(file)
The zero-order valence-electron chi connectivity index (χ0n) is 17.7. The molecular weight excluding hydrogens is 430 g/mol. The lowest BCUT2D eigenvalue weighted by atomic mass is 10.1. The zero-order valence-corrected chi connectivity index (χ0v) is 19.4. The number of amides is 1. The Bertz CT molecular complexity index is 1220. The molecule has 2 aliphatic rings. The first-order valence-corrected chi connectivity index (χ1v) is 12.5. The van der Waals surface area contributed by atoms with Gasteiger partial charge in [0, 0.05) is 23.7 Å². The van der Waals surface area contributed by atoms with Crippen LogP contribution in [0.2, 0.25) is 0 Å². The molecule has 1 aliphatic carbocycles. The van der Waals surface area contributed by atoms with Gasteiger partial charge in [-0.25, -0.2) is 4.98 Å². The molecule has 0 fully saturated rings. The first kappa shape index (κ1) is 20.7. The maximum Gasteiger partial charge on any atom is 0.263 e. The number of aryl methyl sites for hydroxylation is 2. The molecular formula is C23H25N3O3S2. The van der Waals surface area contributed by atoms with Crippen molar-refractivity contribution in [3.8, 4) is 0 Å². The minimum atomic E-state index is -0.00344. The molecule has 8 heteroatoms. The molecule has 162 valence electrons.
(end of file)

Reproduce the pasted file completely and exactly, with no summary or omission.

The zero-order valence-electron chi connectivity index (χ0n) is 17.7. The molecular weight excluding hydrogens is 430 g/mol. The lowest BCUT2D eigenvalue weighted by atomic mass is 10.1. The zero-order valence-corrected chi connectivity index (χ0v) is 19.4. The number of amides is 1. The Bertz CT molecular complexity index is 1220. The molecule has 2 aliphatic rings. The first-order valence-corrected chi connectivity index (χ1v) is 12.5. The van der Waals surface area contributed by atoms with Gasteiger partial charge in [0, 0.05) is 23.7 Å². The van der Waals surface area contributed by atoms with Crippen LogP contribution in [0.2, 0.25) is 0 Å². The molecule has 1 aliphatic carbocycles. The van der Waals surface area contributed by atoms with Gasteiger partial charge in [-0.25, -0.2) is 4.98 Å². The molecule has 0 fully saturated rings. The first kappa shape index (κ1) is 20.7. The maximum Gasteiger partial charge on any atom is 0.263 e. The number of aryl methyl sites for hydroxylation is 2. The molecular formula is C23H25N3O3S2. The van der Waals surface area contributed by atoms with Crippen molar-refractivity contribution in [3.8, 4) is 0 Å². The minimum atomic E-state index is -0.00344. The molecule has 8 heteroatoms. The molecule has 162 valence electrons.